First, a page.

October is a month for celebrating the femi-nine aspects of the Divine in the Hindu tradition. Navaratri-Vijayadashami, the 10-day festival that glorifies womanhood and motherhood starts Oct. 14. While women in South Indian homes are busy decorating their homes with dolls for Kolu, my Bengali friends in the Bay Area are all getting excited about Durga Puja.

This year, according to Bangalinet.com, Durga Puja starts with Mahashashti on Oct. 19 and concludes with Dashami on Oct. 23.

Devi Durga symbolizes manifested energy of the Cosmic Being. As the epitome of Shakti (divine power), Durga appears in many forms, both benign and fear-instilling. In her creative aspects, she bears the epithets, Bhavani, Jagdamba, and Lalitha. In her wrathful moments, she emerges as Mahakali, the dark force of destruction, Cosmic Time that annihilates and absorbs all that it creates and sustains. She bears the combined powers of Brahma, Vishnu, and Shiva.

According to Hindu mythology, Brahma, Vishnu, and Shiva once granted Mahishasura, the king of demons, a boon. The buffalo-headed demonic king asked that no man or god should have the powers to kill him. (He omitted any reference to a woman; so much for male chauvinism!) His invincibility filled him with arrogance and pride. He started to terrorize the heavens and ruthlessly killed the inhabitants of the earth. Chaos and anarchy prevailed. Even the gods were driven out from heaven and Mahishasura usurped the throne.

The gods decided to summon up a beautiful but fearsome feminine form with 10 arms, mounted on a lion. A fierce battle ensued. Finally, Durga beheaded the buffalo and from it emerged Mahishasura in his original form. Durga pierced his chest with her trident and killed him swiftly. As buffalo-demon slayer Mahishasuramardini she is revered because she relieved the world of evil forces and established peace and prosperity on earth.
In California, Durga Puja is celebrated with much fanfare with prayers to the Mother Goddess, singing, dancing, and mingling with friends. Cultural activities include performances by budding talents and professional artists.

What would Durga Puja be without Bengali sweets, special chutneys, and delectable curries?

One of the distinct characteristics of Bengali cuisine is the use of panchpuran in many entrees. Panchpuran, a classical spice mix from India’s eastern states, is a combination of five kinds of whole seeds: cumin, mustard, nigella, fennel, and fenugreek. You will find panchpuran on the spice shelves of Indian grocery stores.

A friend of mine shared this refreshing recipe called Panchtar Curry, which incorporates panchpuran.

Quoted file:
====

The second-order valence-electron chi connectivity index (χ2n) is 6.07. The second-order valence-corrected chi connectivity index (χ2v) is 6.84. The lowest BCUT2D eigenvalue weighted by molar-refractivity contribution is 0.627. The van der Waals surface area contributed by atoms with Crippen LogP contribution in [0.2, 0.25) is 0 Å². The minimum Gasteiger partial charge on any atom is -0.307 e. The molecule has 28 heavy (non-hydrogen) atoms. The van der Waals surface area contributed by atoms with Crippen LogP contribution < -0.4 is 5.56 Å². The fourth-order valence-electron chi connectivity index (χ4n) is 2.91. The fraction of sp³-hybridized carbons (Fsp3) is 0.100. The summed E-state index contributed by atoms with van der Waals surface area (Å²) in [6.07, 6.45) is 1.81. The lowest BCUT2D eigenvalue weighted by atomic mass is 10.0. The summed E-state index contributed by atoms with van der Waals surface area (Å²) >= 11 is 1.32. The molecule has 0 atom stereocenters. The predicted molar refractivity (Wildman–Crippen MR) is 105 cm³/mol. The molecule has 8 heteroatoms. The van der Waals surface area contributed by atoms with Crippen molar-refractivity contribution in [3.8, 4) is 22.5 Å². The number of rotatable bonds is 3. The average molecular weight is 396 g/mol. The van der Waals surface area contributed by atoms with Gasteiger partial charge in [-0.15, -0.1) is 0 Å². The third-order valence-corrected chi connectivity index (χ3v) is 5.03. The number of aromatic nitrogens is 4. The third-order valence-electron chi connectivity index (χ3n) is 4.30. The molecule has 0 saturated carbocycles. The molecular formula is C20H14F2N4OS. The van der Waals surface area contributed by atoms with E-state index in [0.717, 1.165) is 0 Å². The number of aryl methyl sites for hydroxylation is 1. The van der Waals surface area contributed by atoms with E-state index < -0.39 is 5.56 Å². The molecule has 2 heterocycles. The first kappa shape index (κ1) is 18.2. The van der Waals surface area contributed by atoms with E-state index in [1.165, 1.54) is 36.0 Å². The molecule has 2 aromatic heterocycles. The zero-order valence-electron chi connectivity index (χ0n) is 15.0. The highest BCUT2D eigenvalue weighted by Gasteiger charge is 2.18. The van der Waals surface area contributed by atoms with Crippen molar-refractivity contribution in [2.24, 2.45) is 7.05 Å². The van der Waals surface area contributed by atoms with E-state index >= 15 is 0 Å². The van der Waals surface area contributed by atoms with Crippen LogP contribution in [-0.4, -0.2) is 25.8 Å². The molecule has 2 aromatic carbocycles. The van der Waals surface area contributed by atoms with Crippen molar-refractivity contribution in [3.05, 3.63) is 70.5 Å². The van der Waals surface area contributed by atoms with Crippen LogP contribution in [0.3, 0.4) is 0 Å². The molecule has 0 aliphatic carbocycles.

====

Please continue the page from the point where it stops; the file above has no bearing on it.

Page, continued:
Panchtar Curry

Any five vegetables (cauliflower, eggplant, pumpkin, potato, papdi) cut big
1 teaspoon panchpuran whole seeds
1 teaspoon panchpuran dry-roasted and powdered
2-3 green chilies chopped
1 teaspoon ginger paste
1 teaspoon turmeric powder
3 tablespoons vegetable oil
2 tablespoons ghee
Salt to taste

Heat oil in a pan. Splutter the panchpuran seeds. Add the chopped green chillies and ginger paste and fry a little. Add in the vegetables and sprinkle turmeric powder and salt. Cover pan and cook till vegetables are done. Uncover and cook on high heat to evaporate excess water. Add the ghee and the powdered panchpuran. Serve with rice.

Here is a recipe for simple and sweet tomato chutney, often made during Durga Puja.


Sweet Tomato Chutney

2-3 dry red chilies
3-4 chopped tomatoes
1-2 tablespoons sugar or dates
Salt to taste
1 teaspoon turmeric powder
1 teaspoon red chili powder
1 tablespoon panchpuran whole seeds
2 tablespoons raisins (optional)

Heat oil in a pan. Add dry chili and panchpuran. After it splutters, put chopped tomatoes and sauté them. Add turmeric, chili powder, and salt. After a few minutes, add a cup of water and cook till it becomes a paste. Add raisins and sugar or chopped dates. You know the chutney is done when it darkens to a maroon color.

I have a penchant for sweets, especially Bengali mishtis that include a whole array of delicacies drawing from the goodness of milk and sugar. They do not cloy the stomach as many ghee sweets of the South do. Sandesh is a case in point.



½ gallon milk
½ teaspoon citric acid or juice of 1 lemon
2 teaspoons corn flour
½ cup finely ground sugar
¼ teaspoon essence of your choice—rose or pistachio
a few drops of food color (optional) to match essence flavor (e.g. green with pistachio essence, red with rose essence)
1 teaspoon slivered pistachios and almonds for topping
½ teaspoon cardamom powder
Small molds (cookie molds)

Dissolve citric acid or squeeze lemon juice in ½ cup of warm water. Boil milk in a deep pot. As it rises, pour lemon juice or citric acid into it. Reduce heat and stir till fully curdled. When the whey is formed, remove from heat. Strain the contents into a clean cheesecloth. Hold the contents under running water for a minute. Press out excess water and let the contents hang to dry within the cloth for 15 minutes. Empty this cottage cheese (paneer) in a large pan and blend in a little corn flour. Heat on medium flame, stirring continuously for 3-4 minutes. Add the cardamom powder. Let the paneer cool on a large plate. Add sugar, essence, and corresponding color, and mix till very smooth. Lightly grease with ghee and dust with corn flour. Mix the topping ingredients and sprinkle a little topping on each mold. Press paneer mixture into it and level the top of the mold. Chill for 3-4 hours. Take out mold carefully. Serve chilled.

May the Divine Ma bless every home with the sweet, self-effacing qualities of motherhood on this auspicious occasion!

Vaidehi Madabushi loves cooking and is a connoisseur of great-tasting vegetarian food.